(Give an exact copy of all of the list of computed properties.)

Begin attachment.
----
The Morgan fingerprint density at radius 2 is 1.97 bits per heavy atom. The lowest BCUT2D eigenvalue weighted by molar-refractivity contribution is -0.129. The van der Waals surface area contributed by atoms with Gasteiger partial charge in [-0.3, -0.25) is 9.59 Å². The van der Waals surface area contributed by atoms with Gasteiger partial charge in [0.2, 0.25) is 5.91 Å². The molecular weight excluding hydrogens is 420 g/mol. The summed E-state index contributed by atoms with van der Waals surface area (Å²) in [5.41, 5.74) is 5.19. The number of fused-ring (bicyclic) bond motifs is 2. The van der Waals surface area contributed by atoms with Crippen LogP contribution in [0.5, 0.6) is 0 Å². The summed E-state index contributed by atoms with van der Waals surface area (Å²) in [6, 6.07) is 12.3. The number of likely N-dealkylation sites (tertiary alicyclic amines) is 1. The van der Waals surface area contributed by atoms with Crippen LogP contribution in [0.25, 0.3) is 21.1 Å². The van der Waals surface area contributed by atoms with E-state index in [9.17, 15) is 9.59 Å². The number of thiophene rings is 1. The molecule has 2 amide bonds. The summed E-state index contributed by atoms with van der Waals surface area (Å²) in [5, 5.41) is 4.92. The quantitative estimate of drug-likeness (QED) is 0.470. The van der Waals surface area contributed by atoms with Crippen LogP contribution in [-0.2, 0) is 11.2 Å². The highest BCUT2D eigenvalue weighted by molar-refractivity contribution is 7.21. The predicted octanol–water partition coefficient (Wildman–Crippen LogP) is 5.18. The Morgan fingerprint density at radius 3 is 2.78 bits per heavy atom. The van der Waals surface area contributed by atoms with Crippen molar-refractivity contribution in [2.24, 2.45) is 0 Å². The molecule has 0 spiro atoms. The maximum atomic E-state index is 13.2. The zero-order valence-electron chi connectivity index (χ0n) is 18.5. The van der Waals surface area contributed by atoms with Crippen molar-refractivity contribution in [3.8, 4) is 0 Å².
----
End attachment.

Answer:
The Morgan fingerprint density at radius 2 is 1.97 bits per heavy atom. The lowest BCUT2D eigenvalue weighted by molar-refractivity contribution is -0.129. The van der Waals surface area contributed by atoms with Gasteiger partial charge in [-0.3, -0.25) is 9.59 Å². The van der Waals surface area contributed by atoms with Gasteiger partial charge in [0.2, 0.25) is 5.91 Å². The molecular weight excluding hydrogens is 420 g/mol. The summed E-state index contributed by atoms with van der Waals surface area (Å²) in [5.41, 5.74) is 5.19. The number of fused-ring (bicyclic) bond motifs is 2. The van der Waals surface area contributed by atoms with Crippen LogP contribution in [0.5, 0.6) is 0 Å². The summed E-state index contributed by atoms with van der Waals surface area (Å²) in [6, 6.07) is 12.3. The number of likely N-dealkylation sites (tertiary alicyclic amines) is 1. The van der Waals surface area contributed by atoms with Crippen LogP contribution in [0.25, 0.3) is 21.1 Å². The van der Waals surface area contributed by atoms with E-state index in [9.17, 15) is 9.59 Å². The number of thiophene rings is 1. The molecule has 2 amide bonds. The summed E-state index contributed by atoms with van der Waals surface area (Å²) in [5, 5.41) is 4.92. The quantitative estimate of drug-likeness (QED) is 0.470. The van der Waals surface area contributed by atoms with Crippen LogP contribution in [-0.2, 0) is 11.2 Å². The highest BCUT2D eigenvalue weighted by molar-refractivity contribution is 7.21. The predicted octanol–water partition coefficient (Wildman–Crippen LogP) is 5.18. The Morgan fingerprint density at radius 3 is 2.78 bits per heavy atom. The van der Waals surface area contributed by atoms with Crippen molar-refractivity contribution in [2.24, 2.45) is 0 Å². The molecule has 0 spiro atoms. The maximum atomic E-state index is 13.2. The zero-order valence-electron chi connectivity index (χ0n) is 18.5. The van der Waals surface area contributed by atoms with Crippen molar-refractivity contribution in [3.8, 4) is 0 Å².